I have played the greatest game in the history of video games.

So, to be clear, I’ve never played any of the “Disaster Report” titles.  My understanding of the series is that it is a set of fairly bleak games where you found yourself smack dab in the middle of horrible things happening and need to scavenge for resources to survive while the world around you does its level best to kill you.

Honestly, that’s a little too hard-core for me.

On the other hand, if you take that basic idea, only the horrible thing that is happening is that Tokyo is inexplicably invaded by a whole host of giant monsters while mecha rampage through the streets… well, that is an ENTIRELY different story.

And that’s the gimmick behind Kyoei Toshi, aka “City Shrouded in Shadows”.  It’s a survival game where your goals include “avoid being stepped on by Ultraman” and “don’t get eaten by the Legion insects from the Gamera movies” and “try not to get brutally crushed by a construction mecha”.

This is not a safe place to be.

In the meantime, you have a just-a-little-bit-mysterious girlfriend who you are trying to keep alive and drag along with you.  It’s rather like Ico, I suppose, if Fumito Ueda had decided to drop Godzilla into that game to spice it up a bit.

There’s a plot beyond “survive”, of course, in that you are being chased by well-dressed agents of some nefarious organization who have decided that you are somehow responsible for the giant monsters.  So when you’re not caught in the middle of a fight between Eva-01 and an angel, you may be running away while they try to ram you with a car, or being chased by them through an office building while it is being blown apart by yet another Toho Studios monster who I will not spoil in this article.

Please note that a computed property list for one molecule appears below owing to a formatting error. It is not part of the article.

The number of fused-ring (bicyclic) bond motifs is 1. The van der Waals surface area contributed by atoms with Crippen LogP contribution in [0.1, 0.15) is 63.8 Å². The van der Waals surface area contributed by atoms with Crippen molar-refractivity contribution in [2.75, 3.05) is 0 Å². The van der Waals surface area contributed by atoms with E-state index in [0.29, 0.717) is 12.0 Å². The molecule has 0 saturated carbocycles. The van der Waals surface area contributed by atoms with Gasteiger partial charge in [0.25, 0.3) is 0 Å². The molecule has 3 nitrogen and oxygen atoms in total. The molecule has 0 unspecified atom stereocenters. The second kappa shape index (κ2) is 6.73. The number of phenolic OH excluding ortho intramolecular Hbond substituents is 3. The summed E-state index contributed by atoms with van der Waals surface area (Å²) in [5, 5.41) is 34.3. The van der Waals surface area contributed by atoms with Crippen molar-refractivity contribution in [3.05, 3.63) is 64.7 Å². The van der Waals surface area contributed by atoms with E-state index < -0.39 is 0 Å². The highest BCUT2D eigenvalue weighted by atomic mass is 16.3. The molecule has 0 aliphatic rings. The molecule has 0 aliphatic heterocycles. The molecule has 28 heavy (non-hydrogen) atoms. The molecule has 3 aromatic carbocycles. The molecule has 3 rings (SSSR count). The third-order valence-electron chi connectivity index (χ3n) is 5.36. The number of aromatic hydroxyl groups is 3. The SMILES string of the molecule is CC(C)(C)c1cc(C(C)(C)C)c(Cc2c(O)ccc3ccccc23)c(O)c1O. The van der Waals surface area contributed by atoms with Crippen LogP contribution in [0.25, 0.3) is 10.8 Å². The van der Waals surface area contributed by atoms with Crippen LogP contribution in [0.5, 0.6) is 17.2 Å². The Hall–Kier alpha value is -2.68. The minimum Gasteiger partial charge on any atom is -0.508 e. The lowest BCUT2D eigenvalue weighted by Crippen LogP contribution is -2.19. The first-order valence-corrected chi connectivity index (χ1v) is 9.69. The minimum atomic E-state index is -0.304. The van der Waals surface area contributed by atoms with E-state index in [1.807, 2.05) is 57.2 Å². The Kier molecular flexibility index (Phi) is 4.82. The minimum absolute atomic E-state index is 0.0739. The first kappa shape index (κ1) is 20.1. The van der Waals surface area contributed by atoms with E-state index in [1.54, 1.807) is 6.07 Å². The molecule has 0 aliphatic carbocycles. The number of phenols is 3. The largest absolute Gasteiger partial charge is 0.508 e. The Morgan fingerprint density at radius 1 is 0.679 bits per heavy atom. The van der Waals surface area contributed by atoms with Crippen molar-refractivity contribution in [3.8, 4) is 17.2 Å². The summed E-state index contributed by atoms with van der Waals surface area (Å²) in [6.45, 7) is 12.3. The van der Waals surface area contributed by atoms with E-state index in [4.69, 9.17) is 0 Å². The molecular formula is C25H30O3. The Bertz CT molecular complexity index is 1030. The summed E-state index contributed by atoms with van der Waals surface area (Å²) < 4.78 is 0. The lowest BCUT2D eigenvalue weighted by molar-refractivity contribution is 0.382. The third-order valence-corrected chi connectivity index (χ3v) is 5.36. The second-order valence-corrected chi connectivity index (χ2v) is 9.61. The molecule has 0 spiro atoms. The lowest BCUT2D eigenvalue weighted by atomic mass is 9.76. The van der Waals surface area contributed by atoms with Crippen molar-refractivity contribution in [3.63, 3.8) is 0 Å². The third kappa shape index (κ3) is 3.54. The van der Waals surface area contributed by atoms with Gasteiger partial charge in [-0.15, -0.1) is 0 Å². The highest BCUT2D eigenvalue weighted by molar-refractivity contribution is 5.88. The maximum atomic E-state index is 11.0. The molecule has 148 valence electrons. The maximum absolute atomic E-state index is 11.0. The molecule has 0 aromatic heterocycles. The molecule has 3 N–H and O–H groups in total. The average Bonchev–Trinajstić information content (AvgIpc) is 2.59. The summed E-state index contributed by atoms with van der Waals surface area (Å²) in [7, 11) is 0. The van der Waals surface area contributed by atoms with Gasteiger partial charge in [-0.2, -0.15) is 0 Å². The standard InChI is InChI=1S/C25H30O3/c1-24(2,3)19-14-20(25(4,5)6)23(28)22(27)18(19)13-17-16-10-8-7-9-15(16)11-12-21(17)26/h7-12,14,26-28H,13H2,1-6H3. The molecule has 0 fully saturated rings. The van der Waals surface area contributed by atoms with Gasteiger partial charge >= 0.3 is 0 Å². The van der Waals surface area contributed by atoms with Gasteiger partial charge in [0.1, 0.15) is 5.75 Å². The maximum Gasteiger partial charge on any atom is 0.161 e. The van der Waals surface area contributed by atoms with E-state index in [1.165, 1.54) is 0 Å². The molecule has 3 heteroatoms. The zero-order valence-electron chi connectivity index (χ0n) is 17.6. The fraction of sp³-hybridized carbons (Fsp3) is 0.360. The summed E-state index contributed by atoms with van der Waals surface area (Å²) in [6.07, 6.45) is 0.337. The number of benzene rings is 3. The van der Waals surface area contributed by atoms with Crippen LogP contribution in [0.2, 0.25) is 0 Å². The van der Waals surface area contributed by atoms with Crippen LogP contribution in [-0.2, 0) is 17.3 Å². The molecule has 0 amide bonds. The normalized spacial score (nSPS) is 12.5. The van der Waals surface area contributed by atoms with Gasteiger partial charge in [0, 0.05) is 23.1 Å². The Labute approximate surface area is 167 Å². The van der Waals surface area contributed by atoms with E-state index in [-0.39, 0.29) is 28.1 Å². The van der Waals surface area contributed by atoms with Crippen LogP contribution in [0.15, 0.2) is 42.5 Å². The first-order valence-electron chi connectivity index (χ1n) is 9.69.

Seriously.  Don’t throw “City Shrouded in Shadow” into Google Image Search, because half of the fun of the game is not knowing who is going to show up.  The opening movie reveals that you will be meeting Godzilla, Gamera, Ultraman, the aforementioned Eva-01 and Alphonse from Patlabor, and that should be enough for anyone of a certain age and inclination.

It is not a particularly polished game.  Frankly, it looks like 90% of the budget for the game went into licensing the characters, and whatever was left had to be stretched across the entire development budget.  There are lots of barren environments, recycled props and some absolutely dire textures, and the frame rate is questionable, at best.  In addition, some of the game sequences are teeth-grindingly frustrating, with bottomless pits opening below you without warning and the like, and let’s not forget the occasional sequence where you need to navigate through hazards by staring at a mini-map because the camera is deliberately locked to an entirely useless angle.  This is not a “AAA” game, and even “AA” is pushing it a little.

THESE THINGS ARE NOT IMPORTANT, but I mention them so it doesn’t look like I’m blindly raving about this game.  It has flaws.  So many flaws.  They do not matter.

Oh, you probably need to know some Japanese.  A fair bit of Japanese, if I’m honest.  I’m sure there are translation guides on the Internet, though.

Also, while this is a low budget game, it’s also quite affordable.  You can get it from the Japanese PSN for Y4104, if you have a Japanese account and can get your hands on a Japanese PSN points card.  Physical copies are available on Amazon for about the price of a regular PS4 game.

Seriously, we are talking the pinnacle of interactive entertainment, the end result of decades of game developers honing their craft.  Any price would be a small price to pay.


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1 Response to I have played the greatest game in the history of video games.

  1. Pete Davison says:

    This sounds fabulous. I need it.


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